In order to obtain the bias potential V_BIAS, the device 17 has a regulating circuit. In addition to the differential amplifier 30, this regulating circuit comprises a feedback path in which so-called replicas 34, 35 of the first and second amplifier stages 18, 19 of the input amplifier circuit 16 are arranged. These circuit parts 34, 35 were fabricated under virtually the same process and technology parameters as the circuit parts 18, 19, with the result that they also exhibit identical properties in the event of fluctuations in the external parameters such as the temperature or the supply voltage. The inventive idea is now to simulate the manner in which these circuit parts 34, 35 operate under operating conditions and to derive, from this knowledge, an optimum operating point for the actual amplifier stages 18, 19.
The letter “a” is additionally used below, in addition to the relevant number, to denote those elements of the circuits 34, 35 which correspond to the corresponding elements of the first and second amplifier stages 18, 19.
The replica 34 of the first amplifier stage 18 thus comprises, in the same way, a differential amplifier 20 a and a transistor 25 a which is arranged in series with the latter and is driven using the bias potential V_BIAS. In contrast to the first amplifier stage 18, however, the two transistors 21 a, 22 a of the differential amplifier 20 a are driven using the same reference potential V_REF. Specifically, the following always applies in this case: V_EXT=V_REF. The circuit 34 representing the first amplifier stage 18 is thus operated as if the circuit 35 representing the second amplifier stage 19 were just about to switch. In this manner, a comparison signal V_COMP is generated at the output of the inverter and is fed to the differential amplifier 30 as a regulating signal.
The regulating circuit is thus used to generate a bias potential V_BIAS which already contains an item of information about the optimum switching instant of the second amplifier stage 19. If this bias potential V_BIAS is injected into the transistor 25 of the first amplifier stage 18, it is possible to ensure, since the circuit parts 34, 35 correspond almost exactly to the corresponding amplifier stages 18, 19, that the second amplifier stage 19 is operated at its optimum operating point and thus at the desired switching point. A data output signal V_OUT which ensures that downstream [lacuna] are likewise operated at their optimum switching point is thus provided at the output 13 of the second amplifier stage 19. This ensures, in particular, that the delay times tpr, tpf are the same, with the result that the points of intersection IS between the falling and rising edges of the internally amplified data signal V_INT coincide with the prescribed potential V_IX for defining the operating point (see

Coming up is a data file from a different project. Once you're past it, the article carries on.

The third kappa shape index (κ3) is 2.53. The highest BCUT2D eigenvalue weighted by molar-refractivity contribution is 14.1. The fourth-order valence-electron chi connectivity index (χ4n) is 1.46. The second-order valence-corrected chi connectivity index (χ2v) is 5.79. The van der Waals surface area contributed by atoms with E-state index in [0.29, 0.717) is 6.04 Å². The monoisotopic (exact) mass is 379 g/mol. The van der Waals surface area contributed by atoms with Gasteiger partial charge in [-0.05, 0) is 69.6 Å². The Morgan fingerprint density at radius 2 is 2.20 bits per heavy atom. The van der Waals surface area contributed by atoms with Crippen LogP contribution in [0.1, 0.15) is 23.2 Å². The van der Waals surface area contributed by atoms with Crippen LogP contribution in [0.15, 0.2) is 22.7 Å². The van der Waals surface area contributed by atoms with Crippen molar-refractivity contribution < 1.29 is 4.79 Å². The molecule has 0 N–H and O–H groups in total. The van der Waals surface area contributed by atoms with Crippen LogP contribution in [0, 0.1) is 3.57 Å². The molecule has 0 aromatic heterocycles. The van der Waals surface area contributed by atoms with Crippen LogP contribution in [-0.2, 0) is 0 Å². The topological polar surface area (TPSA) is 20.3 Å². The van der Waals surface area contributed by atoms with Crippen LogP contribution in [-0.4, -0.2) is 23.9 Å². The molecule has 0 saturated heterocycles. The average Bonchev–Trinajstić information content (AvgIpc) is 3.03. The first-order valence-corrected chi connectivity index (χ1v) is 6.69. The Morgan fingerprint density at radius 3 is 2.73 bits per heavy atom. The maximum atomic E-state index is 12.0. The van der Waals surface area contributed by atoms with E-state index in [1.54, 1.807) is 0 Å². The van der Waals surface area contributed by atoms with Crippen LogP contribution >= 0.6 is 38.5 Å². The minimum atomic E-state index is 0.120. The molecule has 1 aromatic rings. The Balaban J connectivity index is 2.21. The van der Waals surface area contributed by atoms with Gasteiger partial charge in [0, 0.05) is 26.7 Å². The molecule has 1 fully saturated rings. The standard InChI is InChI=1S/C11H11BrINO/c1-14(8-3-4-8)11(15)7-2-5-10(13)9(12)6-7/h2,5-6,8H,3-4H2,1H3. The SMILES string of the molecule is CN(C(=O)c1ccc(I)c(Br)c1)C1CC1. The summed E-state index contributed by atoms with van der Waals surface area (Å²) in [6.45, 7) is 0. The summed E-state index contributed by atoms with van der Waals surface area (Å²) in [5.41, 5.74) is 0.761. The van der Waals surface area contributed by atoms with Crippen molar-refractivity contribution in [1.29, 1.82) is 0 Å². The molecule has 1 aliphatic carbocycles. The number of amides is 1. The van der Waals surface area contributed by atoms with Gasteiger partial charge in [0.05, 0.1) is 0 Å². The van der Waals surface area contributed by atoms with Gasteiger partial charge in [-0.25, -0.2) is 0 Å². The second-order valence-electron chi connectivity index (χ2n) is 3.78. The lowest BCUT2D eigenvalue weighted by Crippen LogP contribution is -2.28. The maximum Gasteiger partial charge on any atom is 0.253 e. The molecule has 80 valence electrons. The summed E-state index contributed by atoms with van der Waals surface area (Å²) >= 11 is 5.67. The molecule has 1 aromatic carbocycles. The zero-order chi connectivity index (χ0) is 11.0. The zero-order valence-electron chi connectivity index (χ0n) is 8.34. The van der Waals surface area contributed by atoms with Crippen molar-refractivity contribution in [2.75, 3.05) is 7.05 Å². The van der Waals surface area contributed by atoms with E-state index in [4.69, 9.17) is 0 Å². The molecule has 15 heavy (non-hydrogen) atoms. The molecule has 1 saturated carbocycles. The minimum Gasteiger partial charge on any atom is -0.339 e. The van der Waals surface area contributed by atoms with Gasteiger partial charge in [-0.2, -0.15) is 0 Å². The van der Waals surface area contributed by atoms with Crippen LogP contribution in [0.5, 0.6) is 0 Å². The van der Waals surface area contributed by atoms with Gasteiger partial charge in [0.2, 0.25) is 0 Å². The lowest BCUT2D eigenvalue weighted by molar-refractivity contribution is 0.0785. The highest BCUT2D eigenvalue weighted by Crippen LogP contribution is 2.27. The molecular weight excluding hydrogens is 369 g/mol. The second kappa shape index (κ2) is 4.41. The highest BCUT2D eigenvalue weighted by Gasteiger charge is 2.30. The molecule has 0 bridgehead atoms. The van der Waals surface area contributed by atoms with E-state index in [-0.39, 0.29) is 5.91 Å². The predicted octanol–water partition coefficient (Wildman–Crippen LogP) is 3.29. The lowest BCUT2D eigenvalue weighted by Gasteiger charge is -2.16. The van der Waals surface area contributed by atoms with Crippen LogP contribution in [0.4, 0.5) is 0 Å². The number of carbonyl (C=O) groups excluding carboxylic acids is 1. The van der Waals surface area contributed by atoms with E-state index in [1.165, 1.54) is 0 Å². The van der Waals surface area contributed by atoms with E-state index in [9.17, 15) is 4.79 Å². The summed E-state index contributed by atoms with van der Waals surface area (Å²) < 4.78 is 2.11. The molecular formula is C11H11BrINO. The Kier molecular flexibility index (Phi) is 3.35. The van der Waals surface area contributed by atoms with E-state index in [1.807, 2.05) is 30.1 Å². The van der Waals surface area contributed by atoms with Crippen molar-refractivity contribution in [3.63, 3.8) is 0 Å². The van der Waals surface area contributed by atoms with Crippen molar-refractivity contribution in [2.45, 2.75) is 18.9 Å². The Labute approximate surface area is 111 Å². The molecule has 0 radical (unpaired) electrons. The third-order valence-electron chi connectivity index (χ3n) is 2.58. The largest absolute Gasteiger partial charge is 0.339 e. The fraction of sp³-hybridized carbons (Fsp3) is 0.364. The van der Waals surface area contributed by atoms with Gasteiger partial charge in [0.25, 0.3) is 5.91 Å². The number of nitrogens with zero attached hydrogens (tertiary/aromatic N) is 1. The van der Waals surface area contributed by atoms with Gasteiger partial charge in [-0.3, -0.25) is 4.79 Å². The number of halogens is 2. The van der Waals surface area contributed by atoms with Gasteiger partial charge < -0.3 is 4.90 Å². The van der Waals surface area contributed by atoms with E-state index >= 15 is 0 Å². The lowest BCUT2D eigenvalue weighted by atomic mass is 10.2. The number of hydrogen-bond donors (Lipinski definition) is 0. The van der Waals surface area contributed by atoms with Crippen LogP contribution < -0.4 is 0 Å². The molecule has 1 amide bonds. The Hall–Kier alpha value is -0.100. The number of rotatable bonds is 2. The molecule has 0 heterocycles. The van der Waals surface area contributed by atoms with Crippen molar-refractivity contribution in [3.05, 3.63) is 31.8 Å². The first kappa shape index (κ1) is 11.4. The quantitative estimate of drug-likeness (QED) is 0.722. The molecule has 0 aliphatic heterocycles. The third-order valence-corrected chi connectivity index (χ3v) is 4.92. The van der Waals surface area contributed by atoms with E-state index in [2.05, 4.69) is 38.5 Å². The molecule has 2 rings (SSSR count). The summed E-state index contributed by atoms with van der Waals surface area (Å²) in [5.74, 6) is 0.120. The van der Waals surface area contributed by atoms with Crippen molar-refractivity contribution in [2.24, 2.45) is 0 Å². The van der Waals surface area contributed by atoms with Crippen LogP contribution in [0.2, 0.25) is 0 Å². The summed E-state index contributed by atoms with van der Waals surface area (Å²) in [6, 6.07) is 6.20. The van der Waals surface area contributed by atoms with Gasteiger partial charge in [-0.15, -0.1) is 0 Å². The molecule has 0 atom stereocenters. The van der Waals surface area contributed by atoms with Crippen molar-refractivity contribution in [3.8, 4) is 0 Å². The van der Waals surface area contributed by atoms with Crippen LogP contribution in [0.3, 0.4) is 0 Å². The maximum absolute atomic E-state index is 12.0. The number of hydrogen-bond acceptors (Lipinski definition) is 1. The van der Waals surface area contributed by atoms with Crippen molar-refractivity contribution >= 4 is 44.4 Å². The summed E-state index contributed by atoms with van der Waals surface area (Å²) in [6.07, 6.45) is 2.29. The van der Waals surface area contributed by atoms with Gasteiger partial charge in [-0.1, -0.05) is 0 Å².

In an additional functionality, this potential V_IX which is used to set the operating point of the second amplifier stage 19 may be respectively matched to the circuit topographies of the different circuit parts. This makes it possible, in particular, for the inventive receiver circuit 10 to be matched to any desired downstream circuit arrangements and nevertheless to ensure that the internally amplified data signal V_OUT which is fed to the latter already has an optimum operating point, that is to say the delay times tpr, tpf are identical to a very large extent.
In a development relating to
In this refinement, it may be expedient for the positive input 32 (to which the reference potential V_IX is applied in the example in
In the present case, the same reference symbol 16 was used to denote all of the input amplifiers, which is intended to indicate that they are identical to a very large extent; however, it goes without saying that they could also be configured differently.
In the example in
Although the present invention was described in more detail above with reference to a preferred exemplary embodiment, it shall not be restricted thereto but rather can be modified in various ways. Therefore, the invention shall not necessarily be restricted to a two-stage input amplifier; rather, it goes without saying that it may also be applied to amplifier circuits having more than two stages. Furthermore, the invention shall not be restricted to use in a semiconductor memory either.
In addition, the invention is not restricted, in particular, to the circuit arrangements specifically explained with reference to
Although modifications and changes may be suggested to those skilled in the art, it is the intention of the inventors to embody within the patent warranted hereon all changes and modifications as reasonably and properly come within the scope of their contribution to the art.
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|US7642810 *||Dec 29, 2006||Jan 5, 2010||Hynix Semiconductor Inc.||Input circuit for semiconductor integrated circuit|
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|U.S. Classification||330/261, 327/108, 330/259|
|Cooperative Classification||H03K19/018514, H03K19/00384|
|European Classification||H03K19/003K4, H03K19/0185B2|
|May 30, 2006||AS||Assignment|
Owner name: INFINEON TECHNOLOGIES AG, GERMANY
Free format text: ASSIGNMENT OF ASSIGNORS INTEREST;ASSIGNORS:MENCZIGAR, ULRICH;TAUBER, ANDREAS;REEL/FRAME:017930/0159;SIGNING DATES FROM 20060307 TO 20060314
|Jan 14, 2010||AS||Assignment|
Owner name: QIMONDA AG,GERMANY
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Owner name: INFINEON TECHNOLOGIES AG, GERMANY